Ilesa pulled her hair back from her face and tied it with black ribbon. “Like I said, there are no maps. All we have to go on is hearsay.”

“But you’ve been here before, haven’t you?”

She nodded, chewing her bottom lip. “Came here once or twice with Brau. Got as far as the village we left behind. There were people there then. Ordinary folk we used to do business with. Course, we had to pay a fee to Shent, but it was good trade nonetheless.”

Nils stepped back from the edge, eyes full of wonder at the creatures he’d been spying on in the waters below. “What do you s’pose happened to them?”

“Brau said he’d been beyond the village on a couple of occasions. Said there was some kind of plague that turned people into zombies. Last I heard the villagers were planning to uproot and move elsewhere. Guess they left it too late.”

“Good of you to tell us,” Silas said, wiping his mouth and thrusting the handkerchief in his coat pocket.

“Didn’t think it was going to be a problem.”

Nameless caught her eye, tried to read her, but found her as inscrutable as Silas’s grimoire. “Anything else we should know, lassie, before we get ourselves neck deep in any more of the Demiurgos’s dung?”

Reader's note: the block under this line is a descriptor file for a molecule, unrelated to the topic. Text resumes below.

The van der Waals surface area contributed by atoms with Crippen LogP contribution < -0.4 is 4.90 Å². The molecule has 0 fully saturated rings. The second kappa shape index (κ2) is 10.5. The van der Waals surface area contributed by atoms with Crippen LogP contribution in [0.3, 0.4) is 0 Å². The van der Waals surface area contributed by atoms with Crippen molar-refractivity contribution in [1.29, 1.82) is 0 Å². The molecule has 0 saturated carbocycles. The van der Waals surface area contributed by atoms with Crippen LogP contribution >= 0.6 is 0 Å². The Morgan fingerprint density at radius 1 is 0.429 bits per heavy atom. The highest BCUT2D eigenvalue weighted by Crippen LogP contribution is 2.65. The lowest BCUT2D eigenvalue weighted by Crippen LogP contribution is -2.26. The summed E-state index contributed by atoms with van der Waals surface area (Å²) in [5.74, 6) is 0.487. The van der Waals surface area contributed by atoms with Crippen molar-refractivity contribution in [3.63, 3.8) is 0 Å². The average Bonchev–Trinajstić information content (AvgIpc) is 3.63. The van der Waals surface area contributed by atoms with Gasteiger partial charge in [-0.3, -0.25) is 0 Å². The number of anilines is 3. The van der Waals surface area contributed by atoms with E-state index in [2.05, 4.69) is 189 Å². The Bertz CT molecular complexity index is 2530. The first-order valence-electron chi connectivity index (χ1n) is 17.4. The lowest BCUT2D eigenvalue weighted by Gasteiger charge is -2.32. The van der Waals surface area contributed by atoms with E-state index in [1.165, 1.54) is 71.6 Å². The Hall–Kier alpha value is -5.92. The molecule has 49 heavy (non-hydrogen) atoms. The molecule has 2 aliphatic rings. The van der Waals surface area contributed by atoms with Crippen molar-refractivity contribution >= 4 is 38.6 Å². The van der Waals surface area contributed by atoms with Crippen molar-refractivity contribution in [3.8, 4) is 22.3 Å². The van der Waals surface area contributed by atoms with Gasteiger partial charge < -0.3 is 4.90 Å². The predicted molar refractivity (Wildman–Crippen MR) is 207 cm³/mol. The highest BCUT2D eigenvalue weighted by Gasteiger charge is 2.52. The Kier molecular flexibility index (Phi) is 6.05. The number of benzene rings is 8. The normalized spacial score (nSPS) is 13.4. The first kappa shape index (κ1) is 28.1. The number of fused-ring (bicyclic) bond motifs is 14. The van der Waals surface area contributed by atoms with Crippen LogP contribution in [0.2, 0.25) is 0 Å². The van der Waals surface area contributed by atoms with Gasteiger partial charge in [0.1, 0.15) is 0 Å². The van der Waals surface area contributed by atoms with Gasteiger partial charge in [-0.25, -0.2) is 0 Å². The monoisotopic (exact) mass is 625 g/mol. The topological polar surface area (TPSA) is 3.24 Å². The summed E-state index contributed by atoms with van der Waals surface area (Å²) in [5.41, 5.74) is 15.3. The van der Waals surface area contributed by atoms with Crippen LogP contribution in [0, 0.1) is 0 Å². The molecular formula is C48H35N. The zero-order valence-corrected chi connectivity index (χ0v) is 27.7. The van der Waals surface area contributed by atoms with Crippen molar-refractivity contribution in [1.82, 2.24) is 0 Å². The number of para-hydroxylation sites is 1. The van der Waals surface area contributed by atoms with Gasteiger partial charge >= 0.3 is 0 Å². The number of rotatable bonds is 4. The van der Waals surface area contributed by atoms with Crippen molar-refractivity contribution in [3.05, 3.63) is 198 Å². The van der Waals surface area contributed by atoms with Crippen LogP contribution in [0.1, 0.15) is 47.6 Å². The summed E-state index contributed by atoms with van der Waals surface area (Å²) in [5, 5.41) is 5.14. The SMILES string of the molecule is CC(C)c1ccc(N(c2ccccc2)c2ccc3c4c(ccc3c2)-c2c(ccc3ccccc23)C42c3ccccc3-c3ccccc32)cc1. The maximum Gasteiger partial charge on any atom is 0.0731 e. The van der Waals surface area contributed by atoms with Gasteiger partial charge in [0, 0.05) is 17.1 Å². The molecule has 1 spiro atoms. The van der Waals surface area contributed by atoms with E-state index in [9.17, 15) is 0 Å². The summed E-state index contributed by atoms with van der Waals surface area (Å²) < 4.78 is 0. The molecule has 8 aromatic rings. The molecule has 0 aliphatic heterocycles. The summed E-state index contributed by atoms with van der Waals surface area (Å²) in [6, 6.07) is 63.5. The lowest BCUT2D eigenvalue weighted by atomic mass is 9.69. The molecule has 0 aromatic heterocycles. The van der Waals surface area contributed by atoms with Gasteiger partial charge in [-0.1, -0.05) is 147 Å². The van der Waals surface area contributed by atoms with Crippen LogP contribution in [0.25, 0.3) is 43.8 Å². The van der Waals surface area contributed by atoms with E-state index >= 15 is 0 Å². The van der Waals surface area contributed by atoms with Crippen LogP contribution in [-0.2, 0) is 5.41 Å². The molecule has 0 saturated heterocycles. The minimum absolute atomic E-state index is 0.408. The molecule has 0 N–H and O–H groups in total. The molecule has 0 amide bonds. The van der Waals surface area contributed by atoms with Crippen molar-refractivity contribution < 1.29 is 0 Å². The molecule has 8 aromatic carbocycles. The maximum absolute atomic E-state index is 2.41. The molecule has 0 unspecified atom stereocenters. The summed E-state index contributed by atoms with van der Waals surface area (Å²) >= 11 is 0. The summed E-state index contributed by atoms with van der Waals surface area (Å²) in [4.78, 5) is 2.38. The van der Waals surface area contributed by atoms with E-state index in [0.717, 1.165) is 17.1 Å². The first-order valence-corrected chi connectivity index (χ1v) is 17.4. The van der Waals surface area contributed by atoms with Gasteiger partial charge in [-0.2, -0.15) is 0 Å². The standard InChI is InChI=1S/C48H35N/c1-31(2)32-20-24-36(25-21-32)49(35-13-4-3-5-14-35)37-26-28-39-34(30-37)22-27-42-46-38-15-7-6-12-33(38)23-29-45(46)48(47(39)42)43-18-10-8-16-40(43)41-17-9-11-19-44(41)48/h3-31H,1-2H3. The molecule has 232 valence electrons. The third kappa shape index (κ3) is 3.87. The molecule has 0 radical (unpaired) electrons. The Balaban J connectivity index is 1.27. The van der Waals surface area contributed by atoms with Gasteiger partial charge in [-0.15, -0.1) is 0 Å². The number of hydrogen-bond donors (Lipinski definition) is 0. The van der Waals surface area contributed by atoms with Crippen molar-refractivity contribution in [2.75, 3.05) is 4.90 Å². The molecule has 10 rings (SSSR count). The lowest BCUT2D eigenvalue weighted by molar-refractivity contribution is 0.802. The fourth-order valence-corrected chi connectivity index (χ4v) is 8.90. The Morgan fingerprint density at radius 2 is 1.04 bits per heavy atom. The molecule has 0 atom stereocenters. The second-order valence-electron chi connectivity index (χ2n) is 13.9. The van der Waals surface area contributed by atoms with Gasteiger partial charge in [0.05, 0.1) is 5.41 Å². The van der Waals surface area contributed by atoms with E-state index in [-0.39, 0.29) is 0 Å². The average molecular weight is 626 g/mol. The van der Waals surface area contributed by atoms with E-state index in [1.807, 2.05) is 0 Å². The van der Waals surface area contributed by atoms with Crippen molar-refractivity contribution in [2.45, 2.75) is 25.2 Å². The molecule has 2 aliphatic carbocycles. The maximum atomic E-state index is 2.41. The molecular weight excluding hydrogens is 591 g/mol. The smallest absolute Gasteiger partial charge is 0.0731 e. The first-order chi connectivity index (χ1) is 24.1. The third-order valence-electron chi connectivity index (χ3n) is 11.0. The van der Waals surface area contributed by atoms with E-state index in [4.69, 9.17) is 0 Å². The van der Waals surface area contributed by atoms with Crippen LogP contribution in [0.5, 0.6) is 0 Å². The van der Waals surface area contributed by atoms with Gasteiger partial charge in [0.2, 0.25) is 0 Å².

“Actually, it’s the Cynocephalus, his bastard son,” Silas said.

“Doesn’t matter which shogger’s doing the dreaming. I just want to be forewarned.”

Ilesa held out her palms. “Village was as far as I got before. This is as new to me as it is to you. That’s all I know. Really.”

“Good enough for me,” Nameless said, turning his face to the chill wind gusting down the trail and wishing he’d not shaved his beard.

“But you didn’t hear what she said back there,” Nils said. “Back at the village.”

“Did,” Nameless said.

“You could hear?” Silas said, struggling alongside him. “Even at the camp?”

“Uh huh.”

Silas put a hand on his shoulder. “Nameless, wait up. I think I ought to clarify—”

“No harm done, laddie.” Nameless gave him a pat on the hand. “All just doing the best we can.”